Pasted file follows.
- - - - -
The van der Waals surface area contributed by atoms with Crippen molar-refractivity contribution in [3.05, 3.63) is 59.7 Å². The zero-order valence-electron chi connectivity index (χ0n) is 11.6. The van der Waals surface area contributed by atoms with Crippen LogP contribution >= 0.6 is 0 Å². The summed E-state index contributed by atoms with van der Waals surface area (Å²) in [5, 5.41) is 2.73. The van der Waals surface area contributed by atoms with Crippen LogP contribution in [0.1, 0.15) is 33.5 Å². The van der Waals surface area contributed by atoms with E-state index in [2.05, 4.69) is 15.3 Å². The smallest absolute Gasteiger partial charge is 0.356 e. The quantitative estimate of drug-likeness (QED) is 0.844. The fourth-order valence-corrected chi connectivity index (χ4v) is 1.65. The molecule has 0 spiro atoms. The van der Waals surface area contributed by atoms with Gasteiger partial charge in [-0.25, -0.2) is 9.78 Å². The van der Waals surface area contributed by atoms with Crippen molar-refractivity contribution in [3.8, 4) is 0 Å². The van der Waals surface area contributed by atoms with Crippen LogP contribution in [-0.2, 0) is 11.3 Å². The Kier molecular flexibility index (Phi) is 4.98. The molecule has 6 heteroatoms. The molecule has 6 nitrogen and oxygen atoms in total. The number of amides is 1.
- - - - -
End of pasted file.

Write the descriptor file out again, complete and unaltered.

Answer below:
The van der Waals surface area contributed by atoms with Crippen molar-refractivity contribution in [3.05, 3.63) is 59.7 Å². The zero-order valence-electron chi connectivity index (χ0n) is 11.6. The van der Waals surface area contributed by atoms with Crippen LogP contribution >= 0.6 is 0 Å². The summed E-state index contributed by atoms with van der Waals surface area (Å²) in [5, 5.41) is 2.73. The van der Waals surface area contributed by atoms with Crippen LogP contribution in [0.1, 0.15) is 33.5 Å². The van der Waals surface area contributed by atoms with E-state index in [2.05, 4.69) is 15.3 Å². The smallest absolute Gasteiger partial charge is 0.356 e. The quantitative estimate of drug-likeness (QED) is 0.844. The fourth-order valence-corrected chi connectivity index (χ4v) is 1.65. The molecule has 0 spiro atoms. The van der Waals surface area contributed by atoms with Gasteiger partial charge in [-0.25, -0.2) is 9.78 Å². The van der Waals surface area contributed by atoms with Crippen molar-refractivity contribution in [3.8, 4) is 0 Å². The van der Waals surface area contributed by atoms with Crippen LogP contribution in [-0.2, 0) is 11.3 Å². The Kier molecular flexibility index (Phi) is 4.98. The molecule has 6 heteroatoms. The molecule has 6 nitrogen and oxygen atoms in total. The number of amides is 1.